• More likely to obtain sterile syringes; and
  • More likely to accept free condoms.

This large multi-site data analysis further supports previous studies conducted over the past 25 years that have demonstrated the importance of SEPs in reducing HIV risk behaviors among PWID in large urban centers in the United States.

Contact: Dita Broz, CDC
Location: Courtland (Hyatt Regency Atlanta)
Date/Time: Tuesday, December 8, 1:30-3:00 PM EST

I Can’t Breathe: The Intersection of Barriers to Linkage to Care in the Deep South
(Oral Presentation, Session C-19, Abstract ID 1149) (Embargoed until 8:00AM EST on Tuesday, December 8)

Overview: In Louisiana, African-Americans comprise 32% of the overall population, yet account for 70% of new HIV diagnoses, 69% of people living with HIV (PLWH) not engaged in HIV medical care, and 72% of PLWH who were not virally suppressed in 2012.

This study details Louisiana Links, a demonstration project funded by CDC with project participation from other agencies, to improve linkage to care and treatment in the state. The program employed five Linkage to Care Coordinators to personally follow up with individuals who were either a) identified using surveillance data as diagnosed with HIV in the past six months but not yet linked to care, b) previously diagnosed but not in care in the previous 12-36 months, or c) in care but not virally suppressed. In doing so, the Louisiana Office of Public Health:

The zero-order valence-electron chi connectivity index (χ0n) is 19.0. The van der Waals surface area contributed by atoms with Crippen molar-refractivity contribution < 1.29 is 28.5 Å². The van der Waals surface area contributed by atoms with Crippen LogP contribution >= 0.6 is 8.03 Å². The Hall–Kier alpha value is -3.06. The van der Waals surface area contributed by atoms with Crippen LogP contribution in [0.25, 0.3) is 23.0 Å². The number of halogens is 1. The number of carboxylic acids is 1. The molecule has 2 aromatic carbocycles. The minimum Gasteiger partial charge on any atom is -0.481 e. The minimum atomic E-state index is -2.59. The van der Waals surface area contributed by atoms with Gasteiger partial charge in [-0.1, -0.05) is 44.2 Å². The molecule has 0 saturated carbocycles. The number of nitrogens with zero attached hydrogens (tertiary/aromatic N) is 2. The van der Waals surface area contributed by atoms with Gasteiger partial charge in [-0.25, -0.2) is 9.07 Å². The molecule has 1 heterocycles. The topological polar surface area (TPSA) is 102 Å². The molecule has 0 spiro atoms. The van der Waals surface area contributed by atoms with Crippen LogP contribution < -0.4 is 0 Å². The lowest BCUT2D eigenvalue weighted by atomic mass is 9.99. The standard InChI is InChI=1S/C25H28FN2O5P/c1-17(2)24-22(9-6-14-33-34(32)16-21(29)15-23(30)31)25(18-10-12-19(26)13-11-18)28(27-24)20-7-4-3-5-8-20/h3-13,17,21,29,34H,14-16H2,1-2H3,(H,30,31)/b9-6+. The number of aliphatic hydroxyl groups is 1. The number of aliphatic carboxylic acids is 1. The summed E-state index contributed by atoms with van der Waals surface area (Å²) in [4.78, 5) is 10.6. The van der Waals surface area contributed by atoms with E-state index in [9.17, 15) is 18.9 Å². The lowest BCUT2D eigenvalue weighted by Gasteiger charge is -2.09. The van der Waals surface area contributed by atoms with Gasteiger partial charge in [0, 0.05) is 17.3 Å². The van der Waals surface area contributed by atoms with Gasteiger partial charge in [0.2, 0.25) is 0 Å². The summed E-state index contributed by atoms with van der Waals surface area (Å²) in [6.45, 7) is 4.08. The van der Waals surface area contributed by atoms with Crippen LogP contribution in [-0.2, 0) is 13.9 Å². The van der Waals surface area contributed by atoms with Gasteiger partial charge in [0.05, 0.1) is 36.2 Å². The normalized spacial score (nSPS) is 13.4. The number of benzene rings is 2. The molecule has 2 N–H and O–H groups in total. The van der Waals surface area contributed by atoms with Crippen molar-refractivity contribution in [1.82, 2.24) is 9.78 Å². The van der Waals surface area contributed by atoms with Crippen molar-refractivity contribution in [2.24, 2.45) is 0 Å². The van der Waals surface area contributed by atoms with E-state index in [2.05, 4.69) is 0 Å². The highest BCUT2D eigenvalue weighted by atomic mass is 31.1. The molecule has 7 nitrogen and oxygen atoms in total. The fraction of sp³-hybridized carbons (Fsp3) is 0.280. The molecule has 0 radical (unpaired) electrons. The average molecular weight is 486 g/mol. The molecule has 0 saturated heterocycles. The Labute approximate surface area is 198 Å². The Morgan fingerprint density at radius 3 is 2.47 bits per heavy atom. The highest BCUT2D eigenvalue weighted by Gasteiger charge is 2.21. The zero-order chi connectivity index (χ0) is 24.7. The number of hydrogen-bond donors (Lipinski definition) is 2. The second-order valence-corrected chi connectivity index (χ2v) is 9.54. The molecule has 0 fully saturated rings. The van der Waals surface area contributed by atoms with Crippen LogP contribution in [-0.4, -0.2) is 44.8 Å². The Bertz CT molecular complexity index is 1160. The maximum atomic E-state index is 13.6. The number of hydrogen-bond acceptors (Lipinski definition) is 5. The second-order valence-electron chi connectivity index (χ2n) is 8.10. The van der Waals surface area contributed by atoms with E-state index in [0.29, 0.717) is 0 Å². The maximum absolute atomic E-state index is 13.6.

• Enrolled 300 PLWH (90% black and 31% MSM) into the program during the first year of implementation (September 2013 – September 2014);
  • Provided hands-on support to meet the unique needs of each enrollee, including finding employment opportunities, locating housing and child care, and helping cover transportation costs for medical visits;
  • Linked 84% of all enrollees and 86% of black enrollees to care; and
  • Helped 49% of all enrollees and 48% of black enrollees achieve viral suppression by the end of the first year

The success of Louisiana Links’ personalized, comprehensive approach can serve as a best practice model for other states in the Deep South where structural barriers such as poverty, racism and homophobia may prevent PLWH from accessing quality health care.

Contact: Jacquelyn Bickham, Louisiana Office of Public Health
Location: A704 (Atlanta Marriott Marquis)
Date/Time: Tuesday, December 8, 10:30 AM – 12:00 PM EST



Page last reviewed: December 8, 2015